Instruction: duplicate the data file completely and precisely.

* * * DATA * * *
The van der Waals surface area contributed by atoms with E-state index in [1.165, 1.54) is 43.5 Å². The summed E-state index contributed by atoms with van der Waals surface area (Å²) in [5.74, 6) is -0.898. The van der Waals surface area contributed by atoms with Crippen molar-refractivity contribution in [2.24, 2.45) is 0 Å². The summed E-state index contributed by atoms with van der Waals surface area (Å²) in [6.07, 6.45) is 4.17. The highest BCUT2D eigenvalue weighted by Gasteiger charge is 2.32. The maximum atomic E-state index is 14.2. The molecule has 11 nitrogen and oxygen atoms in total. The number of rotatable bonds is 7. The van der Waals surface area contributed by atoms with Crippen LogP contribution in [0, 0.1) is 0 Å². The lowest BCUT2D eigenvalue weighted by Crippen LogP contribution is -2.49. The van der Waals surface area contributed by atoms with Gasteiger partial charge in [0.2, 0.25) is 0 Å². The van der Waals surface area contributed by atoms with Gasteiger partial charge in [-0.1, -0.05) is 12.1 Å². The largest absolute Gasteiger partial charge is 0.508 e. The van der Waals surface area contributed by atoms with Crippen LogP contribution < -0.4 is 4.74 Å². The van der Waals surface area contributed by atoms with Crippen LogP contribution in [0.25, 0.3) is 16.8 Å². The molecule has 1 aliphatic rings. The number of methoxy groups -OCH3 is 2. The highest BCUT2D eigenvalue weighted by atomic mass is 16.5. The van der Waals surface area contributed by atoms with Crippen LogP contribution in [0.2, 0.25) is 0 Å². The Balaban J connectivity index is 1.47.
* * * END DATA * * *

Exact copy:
The van der Waals surface area contributed by atoms with E-state index in [1.165, 1.54) is 43.5 Å². The summed E-state index contributed by atoms with van der Waals surface area (Å²) in [5.74, 6) is -0.898. The van der Waals surface area contributed by atoms with Crippen molar-refractivity contribution in [2.24, 2.45) is 0 Å². The summed E-state index contributed by atoms with van der Waals surface area (Å²) in [6.07, 6.45) is 4.17. The highest BCUT2D eigenvalue weighted by Gasteiger charge is 2.32. The maximum atomic E-state index is 14.2. The molecule has 11 nitrogen and oxygen atoms in total. The number of rotatable bonds is 7. The van der Waals surface area contributed by atoms with Crippen LogP contribution in [0, 0.1) is 0 Å². The lowest BCUT2D eigenvalue weighted by Crippen LogP contribution is -2.49. The van der Waals surface area contributed by atoms with Gasteiger partial charge in [0.2, 0.25) is 0 Å². The van der Waals surface area contributed by atoms with Gasteiger partial charge in [-0.1, -0.05) is 12.1 Å². The largest absolute Gasteiger partial charge is 0.508 e. The van der Waals surface area contributed by atoms with Crippen LogP contribution < -0.4 is 4.74 Å². The van der Waals surface area contributed by atoms with Crippen LogP contribution in [0.25, 0.3) is 16.8 Å². The molecule has 1 aliphatic rings. The number of methoxy groups -OCH3 is 2. The highest BCUT2D eigenvalue weighted by atomic mass is 16.5. The van der Waals surface area contributed by atoms with Crippen LogP contribution in [0.2, 0.25) is 0 Å². The Balaban J connectivity index is 1.47.